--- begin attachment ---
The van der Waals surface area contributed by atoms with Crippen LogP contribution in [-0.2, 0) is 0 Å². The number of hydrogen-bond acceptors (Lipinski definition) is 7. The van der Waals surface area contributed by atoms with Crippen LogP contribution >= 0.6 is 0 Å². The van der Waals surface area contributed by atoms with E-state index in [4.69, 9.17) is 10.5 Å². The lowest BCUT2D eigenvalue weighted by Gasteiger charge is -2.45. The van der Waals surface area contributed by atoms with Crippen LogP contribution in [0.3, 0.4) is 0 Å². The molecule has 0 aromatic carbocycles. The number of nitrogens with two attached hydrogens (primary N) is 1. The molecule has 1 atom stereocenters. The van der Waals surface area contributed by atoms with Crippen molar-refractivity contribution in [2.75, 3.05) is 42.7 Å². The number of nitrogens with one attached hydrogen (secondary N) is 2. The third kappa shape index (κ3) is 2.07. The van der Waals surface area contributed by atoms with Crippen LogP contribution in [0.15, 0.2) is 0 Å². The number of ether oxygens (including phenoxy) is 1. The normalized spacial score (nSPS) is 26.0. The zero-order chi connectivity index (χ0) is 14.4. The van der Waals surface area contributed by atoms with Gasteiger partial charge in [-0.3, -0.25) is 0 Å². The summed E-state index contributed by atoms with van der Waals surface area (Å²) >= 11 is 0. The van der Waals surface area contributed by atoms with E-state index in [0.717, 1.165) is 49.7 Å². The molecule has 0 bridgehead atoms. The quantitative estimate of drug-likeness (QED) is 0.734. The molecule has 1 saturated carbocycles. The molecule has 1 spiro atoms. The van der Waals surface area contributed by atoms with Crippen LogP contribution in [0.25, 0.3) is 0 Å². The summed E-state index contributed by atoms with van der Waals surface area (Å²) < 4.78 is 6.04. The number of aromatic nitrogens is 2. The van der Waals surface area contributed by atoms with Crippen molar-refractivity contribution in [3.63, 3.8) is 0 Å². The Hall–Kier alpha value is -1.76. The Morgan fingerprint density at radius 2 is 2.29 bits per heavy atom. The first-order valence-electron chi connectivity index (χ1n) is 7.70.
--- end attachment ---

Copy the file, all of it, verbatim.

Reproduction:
The van der Waals surface area contributed by atoms with Crippen LogP contribution in [-0.2, 0) is 0 Å². The number of hydrogen-bond acceptors (Lipinski definition) is 7. The van der Waals surface area contributed by atoms with Crippen LogP contribution >= 0.6 is 0 Å². The van der Waals surface area contributed by atoms with E-state index in [4.69, 9.17) is 10.5 Å². The lowest BCUT2D eigenvalue weighted by Gasteiger charge is -2.45. The van der Waals surface area contributed by atoms with Crippen LogP contribution in [0.3, 0.4) is 0 Å². The molecule has 0 aromatic carbocycles. The number of nitrogens with two attached hydrogens (primary N) is 1. The molecule has 1 atom stereocenters. The van der Waals surface area contributed by atoms with Crippen molar-refractivity contribution in [2.75, 3.05) is 42.7 Å². The number of nitrogens with one attached hydrogen (secondary N) is 2. The third kappa shape index (κ3) is 2.07. The van der Waals surface area contributed by atoms with Crippen LogP contribution in [0.15, 0.2) is 0 Å². The number of ether oxygens (including phenoxy) is 1. The normalized spacial score (nSPS) is 26.0. The zero-order chi connectivity index (χ0) is 14.4. The van der Waals surface area contributed by atoms with Gasteiger partial charge in [-0.3, -0.25) is 0 Å². The summed E-state index contributed by atoms with van der Waals surface area (Å²) >= 11 is 0. The van der Waals surface area contributed by atoms with E-state index in [0.717, 1.165) is 49.7 Å². The molecule has 0 bridgehead atoms. The quantitative estimate of drug-likeness (QED) is 0.734. The molecule has 1 saturated carbocycles. The molecule has 1 spiro atoms. The van der Waals surface area contributed by atoms with Crippen LogP contribution in [0.25, 0.3) is 0 Å². The summed E-state index contributed by atoms with van der Waals surface area (Å²) < 4.78 is 6.04. The number of aromatic nitrogens is 2. The van der Waals surface area contributed by atoms with Crippen molar-refractivity contribution in [3.63, 3.8) is 0 Å². The Hall–Kier alpha value is -1.76. The Morgan fingerprint density at radius 2 is 2.29 bits per heavy atom. The first-order valence-electron chi connectivity index (χ1n) is 7.70.